Impact of lowland deforestation on South West Indian tropical wet forests: cloud cover and rainfall
Deepak K. Ray, University of Alabama, Huntsville, AL; and R. M. Welch, U. S. Nair, R. O. Lawton, and R. A. Pielke
Cloud forests require immersion in cloud for their survival. Not only are the locations of cloud forests in the Western Ghats of southwest India not well known, but also unknown are how they survive the peak dry season months of February to April.
MODIS imagery on the EOS-AM (Terra) and EOS-PM (Aqua) platforms shows that during the morning hours the potential cloud forest locations are relatively cloud free, becoming cloud covered during the afternoon hours. This is a strong indicator that the Western Ghats of southwest India are under a convective environment during the dry season. The conditions in these tropical montane cloud forests (TMCF) contrast sharply with those found at other sites, such as at Monteverde, Costa Rica.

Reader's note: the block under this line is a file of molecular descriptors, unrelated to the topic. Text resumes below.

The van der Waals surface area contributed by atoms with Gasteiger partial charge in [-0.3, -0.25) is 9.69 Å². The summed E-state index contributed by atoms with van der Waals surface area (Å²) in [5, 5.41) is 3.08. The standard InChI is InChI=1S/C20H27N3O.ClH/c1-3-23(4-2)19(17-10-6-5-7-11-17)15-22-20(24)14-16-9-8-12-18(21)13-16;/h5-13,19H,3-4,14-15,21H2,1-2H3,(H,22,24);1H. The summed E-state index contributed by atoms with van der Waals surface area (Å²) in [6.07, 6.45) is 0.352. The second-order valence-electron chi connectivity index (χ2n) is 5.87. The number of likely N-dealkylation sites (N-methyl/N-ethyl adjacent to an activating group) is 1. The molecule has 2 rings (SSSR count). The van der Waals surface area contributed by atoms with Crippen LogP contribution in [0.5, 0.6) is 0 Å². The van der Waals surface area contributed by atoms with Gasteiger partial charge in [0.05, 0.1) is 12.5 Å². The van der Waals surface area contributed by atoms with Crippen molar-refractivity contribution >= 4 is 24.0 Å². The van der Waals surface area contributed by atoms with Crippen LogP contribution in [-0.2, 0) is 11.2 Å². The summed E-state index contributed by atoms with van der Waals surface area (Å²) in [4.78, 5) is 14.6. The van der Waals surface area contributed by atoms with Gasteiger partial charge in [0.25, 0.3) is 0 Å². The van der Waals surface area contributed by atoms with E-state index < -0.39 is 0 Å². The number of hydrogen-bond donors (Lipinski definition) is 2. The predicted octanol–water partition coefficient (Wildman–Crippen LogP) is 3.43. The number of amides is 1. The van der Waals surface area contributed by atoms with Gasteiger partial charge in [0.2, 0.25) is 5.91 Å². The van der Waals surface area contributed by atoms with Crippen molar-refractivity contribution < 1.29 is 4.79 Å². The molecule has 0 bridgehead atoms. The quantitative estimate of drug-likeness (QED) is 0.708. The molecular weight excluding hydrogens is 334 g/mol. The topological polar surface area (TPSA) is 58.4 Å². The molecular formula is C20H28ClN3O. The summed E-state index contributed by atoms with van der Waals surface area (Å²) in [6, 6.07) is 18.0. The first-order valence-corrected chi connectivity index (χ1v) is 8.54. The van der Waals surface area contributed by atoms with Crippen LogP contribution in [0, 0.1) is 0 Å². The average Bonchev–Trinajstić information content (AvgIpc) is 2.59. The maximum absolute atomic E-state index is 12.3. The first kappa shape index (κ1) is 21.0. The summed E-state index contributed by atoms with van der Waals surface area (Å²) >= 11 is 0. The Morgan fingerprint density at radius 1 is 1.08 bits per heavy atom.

The Colorado State University Regional Atmospheric Modeling System (CSU RAMS), driven with the National Center for Environmental Prediction (NCEP) reanalysis data sets, rawinsondes and surface station data are used to simulate the impact of deforestation in the region. In particular, two realistic land use scenarios (pristine forests, and current conditions) are simulated for two TMCF locations. Results suggest that the major source of moisture for these forests is not from cloud interception (horizontal precipitation) which is typical for other TMCFs, but from convective rainfall. Deforestation in these regions has intensified the convective regime, thereby increasing the afternoon cloud cover and rainfall. A third potential site currently is being investigated.
Joint Poster Session 1, Land-Atmosphere Interactions (Joint with 18th Conference on Climate Variability and Change and 20th Conference on Hydrology)
Tuesday, 31 January 2006, 9:45 AM-11:00 AM, Exhibit Hall A2
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